Back in April I wrote about one of the more curious cases to hit the Supreme Court in a while. It dealt with the the Raisin Administrative Committee, which is apparently a real thing and occasionally scoops up (pun intended) the crops of raisin farmers for the general good. This alleged use of the Takings Clause was designed to keep prices up at a certain level to benefit the farmers. The filched raisins would later be sold on the international market with some of the proceeds going back to the farmers, but not at anything resembling the fair market price. Yesterday the Supremes rendered their verdict and in an 8 -1 decision they said the practice failed to meet constitutional muster. (New York Times)

The Supreme Court ruled on Monday that a government program dating to the Great Depression meant to increase raisin prices by keeping some of them off the market amounted to an unconstitutional taking of private property by the government.

The case, Horne v. Department of Agriculture, No. 14-275, arose from the activities of Marvin D. and Laura Horne, raisin farmers in Fresno, Calif., who set up a business arrangement that they claimed allowed them to avoid the program.

The Agriculture Department imposed fines, and the Hornes defended themselves on the ground that aspects of the program violated the takings clause of the Fifth Amendment, which says private property may not be taken for public use without just compensation.

Chief Justice John G. Roberts Jr., writing for eight justices, said the program was indeed a government taking of private property.

The Takings Clause is probably the most dangerous part of the nation’s Constitution and leads to the most mischief by state governments. (See any story related to Kelo for more details.) But here’s the odd part: it was an 8 – 1 decision and the only dissent came from Sonya Sotomayor. I only note this as an oddity because during the initial arguments, as George Will noted, hers was the leading voice which seemed the most skeptical of it.

Justice Elena Kagan has wondered whether this case involves “a taking or it’s just the world’s most outdated law.” The answer is: Both.

Government sprawl and meddlesomeness mock the idea that government is transparent. There are not enough cells in the human brain to enable Americans to know more than a wee fraction of what their government is up to. If they did know, they would know something useful — how much of what government does is a compound of the simply silly and the slightly sinister.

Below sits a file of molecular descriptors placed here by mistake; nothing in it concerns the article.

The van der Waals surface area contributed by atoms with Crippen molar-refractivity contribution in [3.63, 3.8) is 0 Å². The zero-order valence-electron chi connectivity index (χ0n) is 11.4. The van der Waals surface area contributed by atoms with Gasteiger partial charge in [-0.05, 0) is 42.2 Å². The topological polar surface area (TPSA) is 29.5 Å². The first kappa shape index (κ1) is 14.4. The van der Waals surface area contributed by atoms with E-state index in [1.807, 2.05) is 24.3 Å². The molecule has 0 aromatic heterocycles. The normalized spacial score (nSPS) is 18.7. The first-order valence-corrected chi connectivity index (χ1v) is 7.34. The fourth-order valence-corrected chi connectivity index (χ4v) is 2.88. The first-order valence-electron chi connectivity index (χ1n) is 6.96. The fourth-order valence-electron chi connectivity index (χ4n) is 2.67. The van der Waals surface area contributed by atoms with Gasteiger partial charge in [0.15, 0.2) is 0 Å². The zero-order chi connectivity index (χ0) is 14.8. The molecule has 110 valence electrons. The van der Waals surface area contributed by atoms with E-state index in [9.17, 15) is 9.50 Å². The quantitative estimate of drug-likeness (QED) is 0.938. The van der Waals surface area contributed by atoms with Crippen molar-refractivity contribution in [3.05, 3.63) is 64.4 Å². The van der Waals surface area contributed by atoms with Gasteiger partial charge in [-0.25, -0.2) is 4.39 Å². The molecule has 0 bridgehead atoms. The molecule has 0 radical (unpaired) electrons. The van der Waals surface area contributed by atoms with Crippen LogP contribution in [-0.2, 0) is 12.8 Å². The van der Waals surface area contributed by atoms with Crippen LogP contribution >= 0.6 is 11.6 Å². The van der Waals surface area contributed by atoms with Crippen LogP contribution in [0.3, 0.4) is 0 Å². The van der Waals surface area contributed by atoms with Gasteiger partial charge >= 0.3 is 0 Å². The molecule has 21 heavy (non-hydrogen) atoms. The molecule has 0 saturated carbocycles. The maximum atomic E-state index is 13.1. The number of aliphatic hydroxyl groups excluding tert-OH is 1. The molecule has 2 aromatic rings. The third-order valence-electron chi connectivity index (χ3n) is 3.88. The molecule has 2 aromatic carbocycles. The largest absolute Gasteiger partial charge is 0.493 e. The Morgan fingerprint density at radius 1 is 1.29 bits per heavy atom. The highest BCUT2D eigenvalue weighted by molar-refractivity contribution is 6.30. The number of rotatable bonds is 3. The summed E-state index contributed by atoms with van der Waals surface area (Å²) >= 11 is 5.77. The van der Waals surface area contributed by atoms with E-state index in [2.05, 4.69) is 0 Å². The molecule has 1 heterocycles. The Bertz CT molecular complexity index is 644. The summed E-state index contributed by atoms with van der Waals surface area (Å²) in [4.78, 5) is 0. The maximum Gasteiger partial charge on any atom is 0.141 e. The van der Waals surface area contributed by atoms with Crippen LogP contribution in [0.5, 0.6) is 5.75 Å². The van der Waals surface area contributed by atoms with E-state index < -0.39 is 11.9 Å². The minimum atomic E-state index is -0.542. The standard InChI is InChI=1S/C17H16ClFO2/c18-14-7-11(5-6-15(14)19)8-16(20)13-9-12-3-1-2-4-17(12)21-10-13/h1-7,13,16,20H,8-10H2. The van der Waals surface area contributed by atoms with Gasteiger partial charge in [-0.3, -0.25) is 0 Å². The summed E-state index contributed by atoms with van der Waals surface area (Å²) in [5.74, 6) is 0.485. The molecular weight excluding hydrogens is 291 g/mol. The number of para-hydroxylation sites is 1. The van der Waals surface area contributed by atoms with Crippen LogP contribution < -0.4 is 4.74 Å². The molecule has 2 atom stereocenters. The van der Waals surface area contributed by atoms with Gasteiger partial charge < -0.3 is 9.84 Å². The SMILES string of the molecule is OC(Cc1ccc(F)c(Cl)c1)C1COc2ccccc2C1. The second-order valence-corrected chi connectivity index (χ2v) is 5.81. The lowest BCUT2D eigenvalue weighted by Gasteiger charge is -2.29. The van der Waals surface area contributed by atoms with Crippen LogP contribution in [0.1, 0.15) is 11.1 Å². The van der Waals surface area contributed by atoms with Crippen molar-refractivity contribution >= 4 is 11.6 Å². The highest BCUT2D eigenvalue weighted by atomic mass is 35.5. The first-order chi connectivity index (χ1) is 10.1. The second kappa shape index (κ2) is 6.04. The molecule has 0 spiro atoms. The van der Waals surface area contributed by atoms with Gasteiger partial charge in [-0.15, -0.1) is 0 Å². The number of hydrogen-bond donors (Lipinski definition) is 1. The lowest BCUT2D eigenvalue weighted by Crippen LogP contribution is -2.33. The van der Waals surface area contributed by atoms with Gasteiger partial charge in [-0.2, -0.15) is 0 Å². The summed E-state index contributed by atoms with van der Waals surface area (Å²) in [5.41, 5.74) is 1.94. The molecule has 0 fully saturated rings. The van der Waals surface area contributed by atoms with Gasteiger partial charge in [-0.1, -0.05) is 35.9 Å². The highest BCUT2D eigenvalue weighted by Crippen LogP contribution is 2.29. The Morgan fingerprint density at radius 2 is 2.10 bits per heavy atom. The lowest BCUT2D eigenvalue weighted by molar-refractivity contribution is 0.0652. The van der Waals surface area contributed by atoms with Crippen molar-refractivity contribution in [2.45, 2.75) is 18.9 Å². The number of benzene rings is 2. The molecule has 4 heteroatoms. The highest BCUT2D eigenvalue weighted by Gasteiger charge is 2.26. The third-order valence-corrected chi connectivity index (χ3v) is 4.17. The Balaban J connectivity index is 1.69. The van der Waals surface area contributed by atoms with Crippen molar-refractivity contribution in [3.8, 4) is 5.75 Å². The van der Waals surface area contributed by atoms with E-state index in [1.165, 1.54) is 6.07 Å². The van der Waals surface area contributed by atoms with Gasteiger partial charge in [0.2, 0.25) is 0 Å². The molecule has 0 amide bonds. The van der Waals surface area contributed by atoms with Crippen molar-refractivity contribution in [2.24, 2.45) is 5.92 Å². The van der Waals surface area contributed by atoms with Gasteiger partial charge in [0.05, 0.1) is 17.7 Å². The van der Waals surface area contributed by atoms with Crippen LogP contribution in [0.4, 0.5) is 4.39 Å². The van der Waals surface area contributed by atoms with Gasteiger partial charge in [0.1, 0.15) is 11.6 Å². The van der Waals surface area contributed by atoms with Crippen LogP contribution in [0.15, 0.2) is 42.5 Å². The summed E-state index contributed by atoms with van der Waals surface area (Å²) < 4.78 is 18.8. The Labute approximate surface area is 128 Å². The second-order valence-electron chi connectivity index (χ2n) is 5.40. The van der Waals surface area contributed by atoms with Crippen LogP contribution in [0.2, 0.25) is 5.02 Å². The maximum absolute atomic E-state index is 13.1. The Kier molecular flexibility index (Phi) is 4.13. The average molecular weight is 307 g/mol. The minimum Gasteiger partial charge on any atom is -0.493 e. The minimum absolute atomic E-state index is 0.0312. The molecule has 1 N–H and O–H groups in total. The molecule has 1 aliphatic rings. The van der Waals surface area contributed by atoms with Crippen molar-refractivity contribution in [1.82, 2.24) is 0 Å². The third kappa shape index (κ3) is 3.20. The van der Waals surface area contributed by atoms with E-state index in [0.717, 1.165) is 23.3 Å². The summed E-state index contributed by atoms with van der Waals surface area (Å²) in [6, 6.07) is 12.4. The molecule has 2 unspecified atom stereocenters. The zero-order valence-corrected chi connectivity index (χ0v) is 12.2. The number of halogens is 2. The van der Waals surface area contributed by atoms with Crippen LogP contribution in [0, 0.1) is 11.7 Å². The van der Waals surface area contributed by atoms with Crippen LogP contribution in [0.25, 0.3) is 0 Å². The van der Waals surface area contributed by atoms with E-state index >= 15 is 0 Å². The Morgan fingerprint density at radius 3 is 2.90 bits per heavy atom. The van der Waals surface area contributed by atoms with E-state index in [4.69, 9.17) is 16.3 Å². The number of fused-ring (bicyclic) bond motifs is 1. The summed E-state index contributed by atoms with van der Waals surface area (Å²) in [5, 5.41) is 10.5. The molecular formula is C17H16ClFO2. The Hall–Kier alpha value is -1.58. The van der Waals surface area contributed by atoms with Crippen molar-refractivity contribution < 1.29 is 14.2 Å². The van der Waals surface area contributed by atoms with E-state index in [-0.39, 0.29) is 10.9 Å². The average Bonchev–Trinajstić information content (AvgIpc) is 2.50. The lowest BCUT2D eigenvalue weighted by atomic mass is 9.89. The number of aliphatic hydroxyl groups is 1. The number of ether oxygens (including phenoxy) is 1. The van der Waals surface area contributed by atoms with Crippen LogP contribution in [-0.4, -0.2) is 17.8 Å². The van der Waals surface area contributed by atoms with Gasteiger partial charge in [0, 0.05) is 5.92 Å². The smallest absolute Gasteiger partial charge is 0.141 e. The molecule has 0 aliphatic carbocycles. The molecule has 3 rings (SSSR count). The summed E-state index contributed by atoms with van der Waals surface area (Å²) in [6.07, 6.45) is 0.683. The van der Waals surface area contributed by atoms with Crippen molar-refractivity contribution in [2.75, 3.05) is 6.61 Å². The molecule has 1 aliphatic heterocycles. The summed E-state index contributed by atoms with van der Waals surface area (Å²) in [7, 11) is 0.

Doug Mataconis thinks the court got this one right, but foresees some possible trouble coming down the pike from it.

As both the Majority Opinion and Justice Sotomayor’s Dissent note, there are at least seven programs run by the Department of Agriculture that operate in the same manner as the raisin program at issue here. The basic logic of the program, of course, is that the government is “helping” farmers by forcing them to withhold a portion of their crop from the market because that helps reduce the available supply and keep prices at a certain level. As the Plaintiff’s in Horne noted, though, the real impact of the program was two-fold. First, it tended to work mostly to the benefit of the large farming conglomerates who produced most of the raisin’s that went to market domestically by reducing the competition they faced from smaller farmers and reducing the supply available to buyers, which of course kept the price artificially high. The second problem with the program, and the one that proved to be constitutionally fatal, is the fact that farmers who turned portions of their crop over the government were not compensated for the value of what they had to surrender.

So the main beneficiaries of this program were the large, industrial farmers rather than the small, family owned operations. And the program itself represented a government Taking without proper compensation. That’s all fair enough. But was this a case where the government was doing something bad which resulted in something good? After all, the price of raisins can only drop so far before they are no longer profitable to produce. The supply will have to be cut somehow, and that may turn into a painful process of attrition where the smallest and weakest farmers will be driven out of business and the big farms will have to scale back to make the product profitable again.

But in the short term, if nothing else, you should be able to get some cheap raisins by next year. Enjoy!